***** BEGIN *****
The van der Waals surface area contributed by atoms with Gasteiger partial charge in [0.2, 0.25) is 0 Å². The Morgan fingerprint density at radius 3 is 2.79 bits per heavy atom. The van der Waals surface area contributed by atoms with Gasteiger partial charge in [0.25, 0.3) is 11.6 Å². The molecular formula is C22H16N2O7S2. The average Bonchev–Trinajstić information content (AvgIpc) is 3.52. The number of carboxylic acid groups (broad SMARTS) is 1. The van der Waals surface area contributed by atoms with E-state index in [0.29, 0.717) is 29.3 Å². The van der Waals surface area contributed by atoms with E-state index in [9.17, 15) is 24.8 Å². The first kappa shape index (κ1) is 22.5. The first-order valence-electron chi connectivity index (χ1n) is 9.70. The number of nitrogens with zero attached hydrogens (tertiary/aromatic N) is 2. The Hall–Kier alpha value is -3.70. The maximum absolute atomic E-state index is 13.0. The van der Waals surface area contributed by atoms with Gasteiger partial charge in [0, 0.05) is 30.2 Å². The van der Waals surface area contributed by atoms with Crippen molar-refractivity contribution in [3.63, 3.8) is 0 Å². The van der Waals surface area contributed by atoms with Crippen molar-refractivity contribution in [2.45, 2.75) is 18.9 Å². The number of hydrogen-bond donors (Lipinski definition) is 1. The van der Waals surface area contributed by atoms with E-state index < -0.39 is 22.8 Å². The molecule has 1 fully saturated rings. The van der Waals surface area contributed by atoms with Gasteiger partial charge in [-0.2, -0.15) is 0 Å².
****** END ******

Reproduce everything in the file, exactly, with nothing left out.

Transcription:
The van der Waals surface area contributed by atoms with Gasteiger partial charge in [0.2, 0.25) is 0 Å². The Morgan fingerprint density at radius 3 is 2.79 bits per heavy atom. The van der Waals surface area contributed by atoms with Gasteiger partial charge in [0.25, 0.3) is 11.6 Å². The molecular formula is C22H16N2O7S2. The average Bonchev–Trinajstić information content (AvgIpc) is 3.52. The number of carboxylic acid groups (broad SMARTS) is 1. The van der Waals surface area contributed by atoms with E-state index in [0.29, 0.717) is 29.3 Å². The van der Waals surface area contributed by atoms with E-state index in [9.17, 15) is 24.8 Å². The first kappa shape index (κ1) is 22.5. The first-order valence-electron chi connectivity index (χ1n) is 9.70. The number of nitrogens with zero attached hydrogens (tertiary/aromatic N) is 2. The Hall–Kier alpha value is -3.70. The maximum absolute atomic E-state index is 13.0. The van der Waals surface area contributed by atoms with Gasteiger partial charge in [0, 0.05) is 30.2 Å². The van der Waals surface area contributed by atoms with Crippen molar-refractivity contribution in [3.63, 3.8) is 0 Å². The van der Waals surface area contributed by atoms with Crippen molar-refractivity contribution in [2.45, 2.75) is 18.9 Å². The number of hydrogen-bond donors (Lipinski definition) is 1. The van der Waals surface area contributed by atoms with E-state index < -0.39 is 22.8 Å². The molecule has 1 fully saturated rings. The van der Waals surface area contributed by atoms with Gasteiger partial charge in [-0.2, -0.15) is 0 Å².